5.38 Local Authorities also noted some inconsistencies in the messages from different departments at the Scottish Government. This was particularly the case regarding compliance requirements, where initial messages regarding monitoring and compliance being light touch were in contradiction with more detailed information provided at a later date on the level of rigour required to satisfy claims. For example:
"[We were] told…that things were light touch, for example the rigour of claims and evidence requirements, when it turned out that that was not the case."
5.39 However, some of these issues are a feature of the YESF's evolution and were largely unavoidable, although perhaps could have been articulated more timeously and clearly.
5.40 Compliance for the majority of Local Authorities has been the single biggest challenge in delivering the YESF and it was specifically down to the compliance demands of ESF funding. The complexity of the compliance requirements was exacerbated by the perceived inconsistencies in the guidance and advice:
" [We weren't] impressed with the advice… the compliance grew arms and legs throughout YESF delivery…Fortunately, we got a clean bill of health at audit, due to our own rigorous compliance procedures already in place."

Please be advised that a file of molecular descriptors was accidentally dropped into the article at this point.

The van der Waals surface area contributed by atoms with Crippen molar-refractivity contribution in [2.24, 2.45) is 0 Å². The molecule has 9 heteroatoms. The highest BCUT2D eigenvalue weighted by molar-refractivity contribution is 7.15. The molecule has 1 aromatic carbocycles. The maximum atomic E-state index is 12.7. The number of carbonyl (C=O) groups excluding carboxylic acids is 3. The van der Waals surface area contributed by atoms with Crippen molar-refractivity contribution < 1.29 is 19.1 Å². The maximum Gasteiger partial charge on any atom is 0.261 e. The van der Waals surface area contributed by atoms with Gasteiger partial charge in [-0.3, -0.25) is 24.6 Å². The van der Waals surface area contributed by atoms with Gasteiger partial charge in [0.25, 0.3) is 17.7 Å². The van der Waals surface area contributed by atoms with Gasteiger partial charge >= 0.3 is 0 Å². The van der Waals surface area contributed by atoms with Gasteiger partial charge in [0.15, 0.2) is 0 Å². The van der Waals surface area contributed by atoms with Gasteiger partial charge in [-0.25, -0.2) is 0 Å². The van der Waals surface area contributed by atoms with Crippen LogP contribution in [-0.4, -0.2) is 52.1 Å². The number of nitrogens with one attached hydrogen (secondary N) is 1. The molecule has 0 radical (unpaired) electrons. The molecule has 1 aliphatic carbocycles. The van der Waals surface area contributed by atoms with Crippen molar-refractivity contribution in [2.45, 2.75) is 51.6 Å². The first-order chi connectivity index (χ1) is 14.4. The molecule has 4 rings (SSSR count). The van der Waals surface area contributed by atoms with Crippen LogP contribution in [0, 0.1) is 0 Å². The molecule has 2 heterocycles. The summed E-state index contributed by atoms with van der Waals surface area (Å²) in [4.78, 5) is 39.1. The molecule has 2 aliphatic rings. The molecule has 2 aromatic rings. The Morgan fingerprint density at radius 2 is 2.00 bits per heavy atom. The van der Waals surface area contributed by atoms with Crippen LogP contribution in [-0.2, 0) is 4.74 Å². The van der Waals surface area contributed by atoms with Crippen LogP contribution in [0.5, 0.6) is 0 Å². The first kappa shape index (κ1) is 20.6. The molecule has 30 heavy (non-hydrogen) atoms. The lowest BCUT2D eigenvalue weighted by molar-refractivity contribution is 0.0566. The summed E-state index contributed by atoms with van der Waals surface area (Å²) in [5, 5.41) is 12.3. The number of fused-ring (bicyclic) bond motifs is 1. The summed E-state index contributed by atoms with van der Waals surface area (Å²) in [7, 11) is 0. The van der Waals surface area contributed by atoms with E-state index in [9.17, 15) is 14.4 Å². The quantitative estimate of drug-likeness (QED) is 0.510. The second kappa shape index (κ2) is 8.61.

5.41 However, from the outset all parties involved in the delivery of the YESF were aware of the need for the programme to fit with existing ESF rules and compliance requirements. The Scottish Government provided Local Authorities with guidance notes on ESF related compliance requirements. Although everyone in government was aware of ESF compliance procedures in practice it was perceived to be technically more difficult to undertake due to the audit requirement of a wage incentive scheme that supported a large number of employers and individuals, not all of whom were familiar with EU rules.
5.42 Local Authorities, particularly those with no previous ESF experience, were surprised by the level of detail required to make claims:
"The governance is forensic, and way beyond reason. It's not like [we] don't have governance in place for existing delivery; but the real surprise was the extreme level of drill down. In many cases [it] was difficult to audit, and determine eligibility."